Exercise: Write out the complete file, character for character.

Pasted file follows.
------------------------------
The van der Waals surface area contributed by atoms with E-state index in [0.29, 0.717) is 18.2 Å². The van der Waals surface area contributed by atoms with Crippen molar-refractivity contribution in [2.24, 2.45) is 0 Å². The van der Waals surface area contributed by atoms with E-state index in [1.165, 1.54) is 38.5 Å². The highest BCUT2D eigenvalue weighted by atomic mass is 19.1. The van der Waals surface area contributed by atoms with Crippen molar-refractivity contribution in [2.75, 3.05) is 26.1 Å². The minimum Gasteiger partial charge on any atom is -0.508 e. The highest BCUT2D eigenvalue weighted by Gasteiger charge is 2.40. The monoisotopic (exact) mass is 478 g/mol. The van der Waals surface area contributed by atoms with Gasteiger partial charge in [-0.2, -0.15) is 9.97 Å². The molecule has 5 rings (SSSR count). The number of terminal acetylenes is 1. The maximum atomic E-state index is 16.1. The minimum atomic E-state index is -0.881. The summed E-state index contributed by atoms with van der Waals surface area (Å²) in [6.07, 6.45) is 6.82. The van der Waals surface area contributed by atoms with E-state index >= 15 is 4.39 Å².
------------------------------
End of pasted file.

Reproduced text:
The van der Waals surface area contributed by atoms with E-state index in [0.29, 0.717) is 18.2 Å². The van der Waals surface area contributed by atoms with Crippen molar-refractivity contribution in [2.24, 2.45) is 0 Å². The van der Waals surface area contributed by atoms with E-state index in [1.165, 1.54) is 38.5 Å². The highest BCUT2D eigenvalue weighted by atomic mass is 19.1. The van der Waals surface area contributed by atoms with Crippen molar-refractivity contribution in [2.75, 3.05) is 26.1 Å². The minimum Gasteiger partial charge on any atom is -0.508 e. The highest BCUT2D eigenvalue weighted by Gasteiger charge is 2.40. The monoisotopic (exact) mass is 478 g/mol. The van der Waals surface area contributed by atoms with Gasteiger partial charge in [-0.2, -0.15) is 9.97 Å². The molecule has 5 rings (SSSR count). The number of terminal acetylenes is 1. The maximum atomic E-state index is 16.1. The minimum atomic E-state index is -0.881. The summed E-state index contributed by atoms with van der Waals surface area (Å²) in [6.07, 6.45) is 6.82. The van der Waals surface area contributed by atoms with E-state index >= 15 is 4.39 Å².